Higher Risk of Suicide Attempts among LGBTQ Youth Research Paper

Question Description

I’m trying to study for my Social Science course and I need some help to understand this question.

Methodology and Data Analysis Paper - This is based on my Qualitative research study I'm conducting.

Research Study - Higher Risk of Suicide Attempts among LGBTQ Youth (18+)

Description -

Each student will implement their research proposal. Then each student will submit a first draft of her or his methodology and data analysis section of the final research report. See Appendix A for details of what to include in this paper as well as Appendix B for the grading rubric.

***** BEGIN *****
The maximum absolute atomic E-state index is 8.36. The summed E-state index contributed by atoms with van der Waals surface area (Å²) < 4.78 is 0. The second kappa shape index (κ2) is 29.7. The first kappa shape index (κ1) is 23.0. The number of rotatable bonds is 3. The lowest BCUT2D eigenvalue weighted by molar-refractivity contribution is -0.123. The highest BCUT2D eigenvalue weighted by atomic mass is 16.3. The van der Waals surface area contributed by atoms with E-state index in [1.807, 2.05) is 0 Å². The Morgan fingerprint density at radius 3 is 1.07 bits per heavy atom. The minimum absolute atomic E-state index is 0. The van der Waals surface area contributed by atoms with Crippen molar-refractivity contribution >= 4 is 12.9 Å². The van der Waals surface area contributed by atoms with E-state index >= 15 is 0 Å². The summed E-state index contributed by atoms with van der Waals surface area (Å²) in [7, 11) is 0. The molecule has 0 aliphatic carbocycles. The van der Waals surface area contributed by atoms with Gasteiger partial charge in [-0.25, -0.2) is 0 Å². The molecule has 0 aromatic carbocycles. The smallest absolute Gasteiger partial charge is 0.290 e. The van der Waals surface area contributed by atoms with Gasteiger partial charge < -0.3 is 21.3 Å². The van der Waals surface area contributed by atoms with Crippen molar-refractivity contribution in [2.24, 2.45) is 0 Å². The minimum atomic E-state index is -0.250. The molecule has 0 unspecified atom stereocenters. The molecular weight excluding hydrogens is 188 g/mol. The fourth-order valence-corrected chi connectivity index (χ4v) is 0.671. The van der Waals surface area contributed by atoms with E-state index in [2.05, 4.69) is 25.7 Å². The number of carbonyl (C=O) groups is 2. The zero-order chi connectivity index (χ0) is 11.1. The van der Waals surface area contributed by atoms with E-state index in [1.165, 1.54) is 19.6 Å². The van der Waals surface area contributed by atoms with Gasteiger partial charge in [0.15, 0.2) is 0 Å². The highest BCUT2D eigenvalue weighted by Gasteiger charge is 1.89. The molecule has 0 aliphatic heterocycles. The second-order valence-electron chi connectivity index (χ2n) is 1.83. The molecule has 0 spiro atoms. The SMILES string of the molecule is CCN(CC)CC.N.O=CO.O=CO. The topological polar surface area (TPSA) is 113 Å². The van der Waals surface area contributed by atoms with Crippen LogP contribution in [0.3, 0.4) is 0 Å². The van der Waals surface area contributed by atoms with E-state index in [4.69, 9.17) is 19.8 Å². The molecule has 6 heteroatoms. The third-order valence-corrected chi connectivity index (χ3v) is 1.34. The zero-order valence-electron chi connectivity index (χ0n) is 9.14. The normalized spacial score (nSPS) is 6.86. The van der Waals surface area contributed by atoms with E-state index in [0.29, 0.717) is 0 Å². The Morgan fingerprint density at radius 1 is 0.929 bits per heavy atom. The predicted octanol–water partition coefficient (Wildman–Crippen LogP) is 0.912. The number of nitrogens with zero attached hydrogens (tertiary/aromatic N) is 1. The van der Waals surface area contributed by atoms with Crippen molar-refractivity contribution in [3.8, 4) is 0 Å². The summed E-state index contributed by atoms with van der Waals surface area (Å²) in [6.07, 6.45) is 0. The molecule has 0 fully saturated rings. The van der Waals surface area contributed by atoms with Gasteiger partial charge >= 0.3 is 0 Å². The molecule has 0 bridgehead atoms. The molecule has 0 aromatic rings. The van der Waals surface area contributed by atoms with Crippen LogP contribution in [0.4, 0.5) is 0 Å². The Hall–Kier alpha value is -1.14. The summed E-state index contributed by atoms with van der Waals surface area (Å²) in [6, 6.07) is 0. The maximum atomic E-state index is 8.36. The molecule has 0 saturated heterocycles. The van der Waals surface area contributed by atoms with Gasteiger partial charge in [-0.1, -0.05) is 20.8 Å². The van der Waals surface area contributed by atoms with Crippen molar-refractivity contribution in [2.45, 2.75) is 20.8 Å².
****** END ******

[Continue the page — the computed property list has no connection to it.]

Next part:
I will be providing draft and you should be able to include in the final Methodology and Data Analysis Paper. I will be also attaching an EXAMPLE of the paper that the professor provided to help guide the process of the paper. Additionally, I will be attaching powerpoints to help with the paper.